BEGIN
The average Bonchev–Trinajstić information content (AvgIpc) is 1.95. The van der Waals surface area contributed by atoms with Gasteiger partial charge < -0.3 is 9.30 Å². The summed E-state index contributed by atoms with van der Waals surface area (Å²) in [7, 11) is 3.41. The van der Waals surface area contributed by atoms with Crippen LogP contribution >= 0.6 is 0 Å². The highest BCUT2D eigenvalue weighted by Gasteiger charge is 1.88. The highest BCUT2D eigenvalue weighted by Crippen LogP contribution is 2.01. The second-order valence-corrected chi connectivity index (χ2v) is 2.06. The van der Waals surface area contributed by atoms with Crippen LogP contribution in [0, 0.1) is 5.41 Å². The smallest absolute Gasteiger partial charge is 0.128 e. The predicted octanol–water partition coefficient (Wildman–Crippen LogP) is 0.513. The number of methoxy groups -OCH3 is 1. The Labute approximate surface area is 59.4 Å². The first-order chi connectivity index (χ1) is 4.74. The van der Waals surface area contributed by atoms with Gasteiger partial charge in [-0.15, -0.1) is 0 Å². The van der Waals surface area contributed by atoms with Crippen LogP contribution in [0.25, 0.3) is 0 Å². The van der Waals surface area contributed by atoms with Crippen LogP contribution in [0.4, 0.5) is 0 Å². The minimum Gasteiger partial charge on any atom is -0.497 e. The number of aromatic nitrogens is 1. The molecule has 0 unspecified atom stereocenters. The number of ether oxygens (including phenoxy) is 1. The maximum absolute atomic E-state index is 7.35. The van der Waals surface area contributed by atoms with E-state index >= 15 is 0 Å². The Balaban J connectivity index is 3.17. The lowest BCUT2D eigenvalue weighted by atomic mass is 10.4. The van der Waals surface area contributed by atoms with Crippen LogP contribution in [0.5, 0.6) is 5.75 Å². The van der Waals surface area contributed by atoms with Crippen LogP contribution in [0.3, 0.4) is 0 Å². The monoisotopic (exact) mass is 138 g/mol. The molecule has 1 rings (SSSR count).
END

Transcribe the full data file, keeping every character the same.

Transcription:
The average Bonchev–Trinajstić information content (AvgIpc) is 1.95. The van der Waals surface area contributed by atoms with Gasteiger partial charge < -0.3 is 9.30 Å². The summed E-state index contributed by atoms with van der Waals surface area (Å²) in [7, 11) is 3.41. The van der Waals surface area contributed by atoms with Crippen LogP contribution >= 0.6 is 0 Å². The highest BCUT2D eigenvalue weighted by Gasteiger charge is 1.88. The highest BCUT2D eigenvalue weighted by Crippen LogP contribution is 2.01. The second-order valence-corrected chi connectivity index (χ2v) is 2.06. The van der Waals surface area contributed by atoms with Crippen LogP contribution in [0, 0.1) is 5.41 Å². The smallest absolute Gasteiger partial charge is 0.128 e. The predicted octanol–water partition coefficient (Wildman–Crippen LogP) is 0.513. The number of methoxy groups -OCH3 is 1. The Labute approximate surface area is 59.4 Å². The first-order chi connectivity index (χ1) is 4.74. The van der Waals surface area contributed by atoms with Gasteiger partial charge in [-0.15, -0.1) is 0 Å². The van der Waals surface area contributed by atoms with Crippen LogP contribution in [0.25, 0.3) is 0 Å². The van der Waals surface area contributed by atoms with Crippen LogP contribution in [0.4, 0.5) is 0 Å². The minimum Gasteiger partial charge on any atom is -0.497 e. The number of aromatic nitrogens is 1. The molecule has 0 unspecified atom stereocenters. The number of ether oxygens (including phenoxy) is 1. The maximum absolute atomic E-state index is 7.35. The van der Waals surface area contributed by atoms with E-state index >= 15 is 0 Å². The Balaban J connectivity index is 3.17. The lowest BCUT2D eigenvalue weighted by atomic mass is 10.4. The van der Waals surface area contributed by atoms with Crippen LogP contribution in [0.5, 0.6) is 5.75 Å². The van der Waals surface area contributed by atoms with Crippen LogP contribution in [0.3, 0.4) is 0 Å². The monoisotopic (exact) mass is 138 g/mol. The molecule has 1 rings (SSSR count).